A floppy-eared protagonist who would be called Bunny Rabbit in the straight-talking world morphed into Runny Babbit in the inimitable imagination of Shel Silverstein, and first appeared in Runny Babbit: A Billy Sook. This collection of spoonerisms, illustrated with the poet’s trademark black-and-white drawings, was published by HarperCollins Children’s Books in March 2005, five years after Silverstein’s death. The amiable rabbit will make a second appearance on September 19, when the publisher issues a companion volume, Runny Babbit Returns, whose cover is revealed here.
Silverstein, who was also a gifted cartoonist, playwright, performer, songwriter, and recording artist, has charmed generations of young readers with his children’s poetry collections, which have sold more than 39 million copies in the U.S. alone and have been translated into 46 languages. His tongue-twisting, letter-swapping wordplay in Runny Babbit obviously tickled kids’ funny bones: the book has sold more than 770,000 copies.
Senior executive editor Antonia Markiet, who acquired U.S. and Canadian rights to Runny Babbit Returns, collaborated with members of the late author’s family to select the poems included in the volume. Family members culled the Silverstein archives and shared with Markiet and her team poems and drawings that he had included in preliminary versions of his first spoonerisms collection, but that hadn’t made the final cut. “The family would come to our offices every month, and we’d work for a day or two,” Markiet recalled. “We’d read through the poems together, and tried to choose the most appropriate and cleverest material that was in the spirit of the original book.”
Yet even using Runny Babbit as a model, making the final selection was a painstaking task—one that Markiet estimated took about a year and a half. According to the editor, Silverstein’s family offered valuable, informed input as the book took shape. The poet had habitually asked for their opinions of his works in progress, and some of their comments were visible on drafts of his Runny Babbit poems.
“We really trusted his family’s decisions, since they had been so involved in Shel’s work,” Markiet explained. “And I had worked with him in the late 1970s, when I was probably an associate editor at Harper, so I was familiar with how he liked to work. Shel was so good about asking me what I thought about this or that, but I’m afraid I wasn’t always brave enough to say very much!”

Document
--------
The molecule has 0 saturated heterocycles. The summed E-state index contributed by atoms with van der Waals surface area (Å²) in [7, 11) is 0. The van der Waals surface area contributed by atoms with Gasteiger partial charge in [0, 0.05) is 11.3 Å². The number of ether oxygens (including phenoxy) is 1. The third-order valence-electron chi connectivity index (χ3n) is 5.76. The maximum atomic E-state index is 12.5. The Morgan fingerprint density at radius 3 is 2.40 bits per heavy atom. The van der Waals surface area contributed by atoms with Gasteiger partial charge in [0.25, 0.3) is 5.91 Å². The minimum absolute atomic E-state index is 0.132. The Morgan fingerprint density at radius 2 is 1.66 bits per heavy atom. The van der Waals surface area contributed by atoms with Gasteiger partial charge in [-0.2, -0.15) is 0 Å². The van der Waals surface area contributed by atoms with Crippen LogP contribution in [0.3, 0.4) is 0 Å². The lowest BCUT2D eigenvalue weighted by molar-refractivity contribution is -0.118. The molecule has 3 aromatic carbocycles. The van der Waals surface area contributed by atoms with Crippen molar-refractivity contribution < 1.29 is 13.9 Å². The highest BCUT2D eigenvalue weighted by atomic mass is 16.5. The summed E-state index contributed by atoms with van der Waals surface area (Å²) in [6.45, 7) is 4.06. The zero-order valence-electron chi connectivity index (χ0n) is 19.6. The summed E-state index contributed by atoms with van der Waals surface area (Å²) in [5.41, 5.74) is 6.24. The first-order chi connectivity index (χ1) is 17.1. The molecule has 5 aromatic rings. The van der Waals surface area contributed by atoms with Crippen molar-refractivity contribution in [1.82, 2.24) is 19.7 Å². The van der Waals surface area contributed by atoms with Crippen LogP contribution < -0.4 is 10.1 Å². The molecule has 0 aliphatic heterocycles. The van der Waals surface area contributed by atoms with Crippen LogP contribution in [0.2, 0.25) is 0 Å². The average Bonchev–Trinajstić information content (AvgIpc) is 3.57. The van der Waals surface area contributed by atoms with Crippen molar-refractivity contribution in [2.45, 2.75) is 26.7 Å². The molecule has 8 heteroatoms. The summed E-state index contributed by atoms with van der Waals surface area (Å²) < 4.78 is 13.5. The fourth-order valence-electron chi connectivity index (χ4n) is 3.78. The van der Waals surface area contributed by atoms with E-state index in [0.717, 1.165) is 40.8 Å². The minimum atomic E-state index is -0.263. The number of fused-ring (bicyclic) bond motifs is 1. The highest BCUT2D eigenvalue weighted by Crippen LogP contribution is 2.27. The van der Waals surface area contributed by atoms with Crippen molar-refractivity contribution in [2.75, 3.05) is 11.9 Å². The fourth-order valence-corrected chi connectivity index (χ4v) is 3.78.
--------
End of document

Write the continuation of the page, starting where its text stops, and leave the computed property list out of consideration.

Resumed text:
To make the final selection of 41 poems, Markiet and her colleagues laid the spoonerisms and art out on the floor, running down a couple of corridors. “We walked back and forth, moved things around, and redirected the order of the poems,” said the editor. “It was really hard, but several things helped us make choices. We didn’t want too many duplicate themes—monsters, food, and the like—and some poems didn’t have illustrations accompanying them, so they were eliminated.”
Markiet was reassured by the knowledge that the poems and art were “complete and ready for publication,” and up to Silverstein’s exacting standards. “Shel was such a hard worker, and revised and revised until he felt something was right—and finished,” she said. “I have no clue how great illustrators know when a work is done. Something niggles, and they come back to it until they reach the spot where it finally works for them. Shel would look at an illustration for a bit, and announce that we had to move this or that an eighth of an inch to the right. And we did, and the balance was better. Shel just knew what worked and when it worked—and he was always right.”
Given Runny Babbit’s enthusiastic reception and robust sales, the editor was grateful that Silverstein’s fans “made the effort to try something new” from the author. “Looking through the poems, sometimes we’d read them aloud straight, without the spoonerisms, and found that they work fabulously well even without the letter switches,” she said. “But the spoonerisms give the verse extra playfulness. They are so typically Shel—so much his sense of fun and humor. We are so pleased to have this opportunity to share another Runny Babbit book with readers.”
Runny Babbit Returns by Shel Silverstein. HarperCollins, $19.99 Sept. ISBN 978-0-06-247939-6